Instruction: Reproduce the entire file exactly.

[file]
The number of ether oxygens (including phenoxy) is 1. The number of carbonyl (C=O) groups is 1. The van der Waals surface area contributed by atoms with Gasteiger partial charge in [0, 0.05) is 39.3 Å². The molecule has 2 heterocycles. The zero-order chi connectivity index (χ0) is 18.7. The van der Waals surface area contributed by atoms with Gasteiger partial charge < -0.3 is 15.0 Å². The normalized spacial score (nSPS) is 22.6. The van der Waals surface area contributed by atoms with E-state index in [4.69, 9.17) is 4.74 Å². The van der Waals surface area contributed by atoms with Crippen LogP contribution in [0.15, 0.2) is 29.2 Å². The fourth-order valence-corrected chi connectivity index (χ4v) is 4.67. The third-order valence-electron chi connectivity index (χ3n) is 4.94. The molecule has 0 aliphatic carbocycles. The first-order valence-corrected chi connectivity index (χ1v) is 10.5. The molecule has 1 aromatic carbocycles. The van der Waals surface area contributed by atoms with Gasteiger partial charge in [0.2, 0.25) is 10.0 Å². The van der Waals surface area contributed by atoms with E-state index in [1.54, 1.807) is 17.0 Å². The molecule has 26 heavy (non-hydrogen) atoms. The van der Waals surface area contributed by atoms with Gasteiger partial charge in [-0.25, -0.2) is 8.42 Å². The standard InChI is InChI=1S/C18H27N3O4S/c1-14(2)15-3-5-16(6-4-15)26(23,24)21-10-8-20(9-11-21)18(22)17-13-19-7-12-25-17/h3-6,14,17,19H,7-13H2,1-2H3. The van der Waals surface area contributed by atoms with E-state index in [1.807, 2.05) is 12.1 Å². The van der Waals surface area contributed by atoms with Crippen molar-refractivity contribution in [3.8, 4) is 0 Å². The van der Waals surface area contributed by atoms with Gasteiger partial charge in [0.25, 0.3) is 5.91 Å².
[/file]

The number of ether oxygens (including phenoxy) is 1. The number of carbonyl (C=O) groups is 1. The van der Waals surface area contributed by atoms with Gasteiger partial charge in [0, 0.05) is 39.3 Å². The molecule has 2 heterocycles. The zero-order chi connectivity index (χ0) is 18.7. The van der Waals surface area contributed by atoms with Gasteiger partial charge < -0.3 is 15.0 Å². The normalized spacial score (nSPS) is 22.6. The van der Waals surface area contributed by atoms with E-state index in [4.69, 9.17) is 4.74 Å². The van der Waals surface area contributed by atoms with Crippen LogP contribution in [0.15, 0.2) is 29.2 Å². The fourth-order valence-corrected chi connectivity index (χ4v) is 4.67. The third-order valence-electron chi connectivity index (χ3n) is 4.94. The molecule has 0 aliphatic carbocycles. The first-order valence-corrected chi connectivity index (χ1v) is 10.5. The molecule has 1 aromatic carbocycles. The van der Waals surface area contributed by atoms with Gasteiger partial charge in [0.2, 0.25) is 10.0 Å². The van der Waals surface area contributed by atoms with E-state index in [1.54, 1.807) is 17.0 Å². The molecule has 26 heavy (non-hydrogen) atoms. The van der Waals surface area contributed by atoms with Gasteiger partial charge in [-0.25, -0.2) is 8.42 Å². The standard InChI is InChI=1S/C18H27N3O4S/c1-14(2)15-3-5-16(6-4-15)26(23,24)21-10-8-20(9-11-21)18(22)17-13-19-7-12-25-17/h3-6,14,17,19H,7-13H2,1-2H3. The van der Waals surface area contributed by atoms with E-state index in [1.807, 2.05) is 12.1 Å². The van der Waals surface area contributed by atoms with Crippen molar-refractivity contribution in [3.8, 4) is 0 Å². The van der Waals surface area contributed by atoms with Gasteiger partial charge in [0.25, 0.3) is 5.91 Å².